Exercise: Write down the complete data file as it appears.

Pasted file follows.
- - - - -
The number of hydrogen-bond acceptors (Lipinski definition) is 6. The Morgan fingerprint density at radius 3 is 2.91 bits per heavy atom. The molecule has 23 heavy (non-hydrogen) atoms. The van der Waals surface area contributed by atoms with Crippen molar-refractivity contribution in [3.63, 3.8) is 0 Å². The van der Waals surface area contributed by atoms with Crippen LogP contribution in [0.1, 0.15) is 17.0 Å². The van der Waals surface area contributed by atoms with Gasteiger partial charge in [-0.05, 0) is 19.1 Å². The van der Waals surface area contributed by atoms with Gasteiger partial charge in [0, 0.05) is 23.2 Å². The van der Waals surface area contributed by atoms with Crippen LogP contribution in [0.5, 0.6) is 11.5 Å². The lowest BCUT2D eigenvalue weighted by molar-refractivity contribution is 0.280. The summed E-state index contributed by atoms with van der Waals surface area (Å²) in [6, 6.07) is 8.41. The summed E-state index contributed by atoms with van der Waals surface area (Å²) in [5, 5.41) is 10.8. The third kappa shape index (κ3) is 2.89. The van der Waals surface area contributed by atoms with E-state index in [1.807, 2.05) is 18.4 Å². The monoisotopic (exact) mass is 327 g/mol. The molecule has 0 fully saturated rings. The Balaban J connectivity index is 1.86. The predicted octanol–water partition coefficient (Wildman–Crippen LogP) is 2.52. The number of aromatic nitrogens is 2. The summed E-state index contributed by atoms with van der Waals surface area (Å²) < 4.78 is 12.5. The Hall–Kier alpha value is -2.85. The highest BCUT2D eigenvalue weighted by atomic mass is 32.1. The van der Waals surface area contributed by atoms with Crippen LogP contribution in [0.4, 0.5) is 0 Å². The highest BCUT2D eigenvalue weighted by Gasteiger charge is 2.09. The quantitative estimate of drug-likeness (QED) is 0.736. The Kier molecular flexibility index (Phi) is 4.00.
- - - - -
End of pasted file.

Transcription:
The number of hydrogen-bond acceptors (Lipinski definition) is 6. The Morgan fingerprint density at radius 3 is 2.91 bits per heavy atom. The molecule has 23 heavy (non-hydrogen) atoms. The van der Waals surface area contributed by atoms with Crippen molar-refractivity contribution in [3.63, 3.8) is 0 Å². The van der Waals surface area contributed by atoms with Crippen LogP contribution in [0.1, 0.15) is 17.0 Å². The van der Waals surface area contributed by atoms with Gasteiger partial charge in [-0.05, 0) is 19.1 Å². The van der Waals surface area contributed by atoms with Gasteiger partial charge in [0, 0.05) is 23.2 Å². The van der Waals surface area contributed by atoms with Crippen LogP contribution in [0.5, 0.6) is 11.5 Å². The lowest BCUT2D eigenvalue weighted by molar-refractivity contribution is 0.280. The summed E-state index contributed by atoms with van der Waals surface area (Å²) in [6, 6.07) is 8.41. The summed E-state index contributed by atoms with van der Waals surface area (Å²) in [5, 5.41) is 10.8. The third kappa shape index (κ3) is 2.89. The van der Waals surface area contributed by atoms with E-state index in [1.807, 2.05) is 18.4 Å². The monoisotopic (exact) mass is 327 g/mol. The molecule has 0 fully saturated rings. The Balaban J connectivity index is 1.86. The predicted octanol–water partition coefficient (Wildman–Crippen LogP) is 2.52. The number of aromatic nitrogens is 2. The summed E-state index contributed by atoms with van der Waals surface area (Å²) < 4.78 is 12.5. The Hall–Kier alpha value is -2.85. The highest BCUT2D eigenvalue weighted by atomic mass is 32.1. The van der Waals surface area contributed by atoms with Crippen LogP contribution in [0.4, 0.5) is 0 Å². The highest BCUT2D eigenvalue weighted by Gasteiger charge is 2.09. The quantitative estimate of drug-likeness (QED) is 0.736. The Kier molecular flexibility index (Phi) is 4.00.